Moms on Edge has been receiving a boat load of questions from you about everyday parenting issues. It is so great to hear from you and to give our input as moms. (We have been known to call on husbands and grandparents for questions beyond our scope.) Here is our weekly advice column to share your questions and our answers. Feel free to respond to the questions or our answers. You can e-mail us a question if you would like our two cents at email@example.com. All questions will remain anonymous.
Elena and Cari
Dear Moms on Edge,
My husband and I have a two year old baby who is still sleeping with us. We know that we need to move him to his own bed in his own room and feel like we have missed our window. Any thoughts?
Dear Ryan’s Mom,
Sleeping issues have been really stressful for both of us.
We suggest making this transition special, understanding that your child will probably feel both excited and anxious about his move. It may take a while to get him used to his new sleeping arrangement. We are softies and have had all of our kids in bed with us at one time or another- this is how we have made the move.
- Designate a special bed for your child. (Elena’s parents gave each of the grandchildren a gorgeous bed for their second birthdays…big thanks to them!)
- Purchase a special set of sheets for your child and get his input (two year olds have strong opinions about sheets, pillows and blankets).
- Wind down for thirty minutes before bed. Dim the lights, turn off the T.V. stop wrestling, use calm voices, snuggle up with a book or do a puzzle.
- Use a bedtime ritual that you do the same way every night (once established don’t skip anything or she/he will come out of his room to remind you). For example: take a bath, put on jammies, brush teeth, get in bed, give hugs and kisses, tell a story, turn out the lights, say prayers and thanks (“now no talking make happy pictures in your head”).
- If your toddler gets up, quietly put him back in bed without saying anything. You don’t want to positively reinforce his “pop up.”
Give this move time and don’t beat yourself up if your child has setbacks. We have a girlfriend who counted 80 “pop ups” in one evening…We Moms on Edge don’t have that kind of stamina in us and are sure that Mom, Dad, kids and dogs would be in the bed together after a lot fewer than 80 pop ups!
Dear Moms on Edge,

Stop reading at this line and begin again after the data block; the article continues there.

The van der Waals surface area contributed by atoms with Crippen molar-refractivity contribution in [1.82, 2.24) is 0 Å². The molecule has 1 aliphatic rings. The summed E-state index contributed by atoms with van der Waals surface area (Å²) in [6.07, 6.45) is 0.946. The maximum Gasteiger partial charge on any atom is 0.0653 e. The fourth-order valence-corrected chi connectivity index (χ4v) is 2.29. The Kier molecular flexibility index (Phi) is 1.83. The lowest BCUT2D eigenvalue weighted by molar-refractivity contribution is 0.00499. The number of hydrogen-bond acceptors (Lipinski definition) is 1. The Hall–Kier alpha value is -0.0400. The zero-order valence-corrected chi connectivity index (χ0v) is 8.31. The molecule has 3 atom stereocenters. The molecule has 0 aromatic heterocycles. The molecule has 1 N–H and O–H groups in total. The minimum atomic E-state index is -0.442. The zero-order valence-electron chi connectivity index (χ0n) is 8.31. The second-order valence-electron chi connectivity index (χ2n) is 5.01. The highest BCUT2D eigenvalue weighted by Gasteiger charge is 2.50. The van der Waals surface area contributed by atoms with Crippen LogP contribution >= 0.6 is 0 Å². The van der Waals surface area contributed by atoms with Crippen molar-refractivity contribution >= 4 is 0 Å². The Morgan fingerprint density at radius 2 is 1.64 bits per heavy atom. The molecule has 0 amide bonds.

I am desperate to try and get help for my daughter who is 3.5 yrs. she is having a problem pooping in the toilet. This is my first child and I have tried all that I know and have even gotten advice, but nothing is working. She urinates fine and even goes through the night but will NOT poop. HELP ME!
Been there! One of our four year olds…we won’t name names but you know who you areJ has had, and occasionally still has, this problem. Some experts say that children can feel as though pooping and then flushing can be like losing a body part. They hold and hold and hold and hold and then when they finally go it is painful-then they are afraid of the pain and hold for another week…again, no names.
You should of course discuss this with your pediatrician. I can tell you what our pediatrician said and what has worked for us.
– High fiber foods (check your labels on breads, crackers etc.)
– A little Milk of Magnesia (again ask your pediatrician!)
– NO PRESSURE from Mom and Dad!
– Gentle guidance-when you see the “look” or the posture. (Our “holder” would hide behind a chair or find a hidden corner of the house and stop his little body from going). Lead your child to the potty and encourage. If your child doesn’t want to go let her hop back down; you can lead a horse to water…Eventually she will have to go back in.
– PRAISE, PRAISE, PRAISE when your child goes and NEVER SCOLD or PUNISH if she has an accident.
– PATIENCE – It took our little guy a year and he still doesn’t go every day or every three days, but he goes and the pediatrician said his schedule is just fine for him.
– Some stages that kids pass through are tougher than others but as one of our mothers repeatedly says about (sleeping, eating, potty training, etc), “He will be “fill in the blank” by the time he enters Harvard.”(How’s that for pressure!)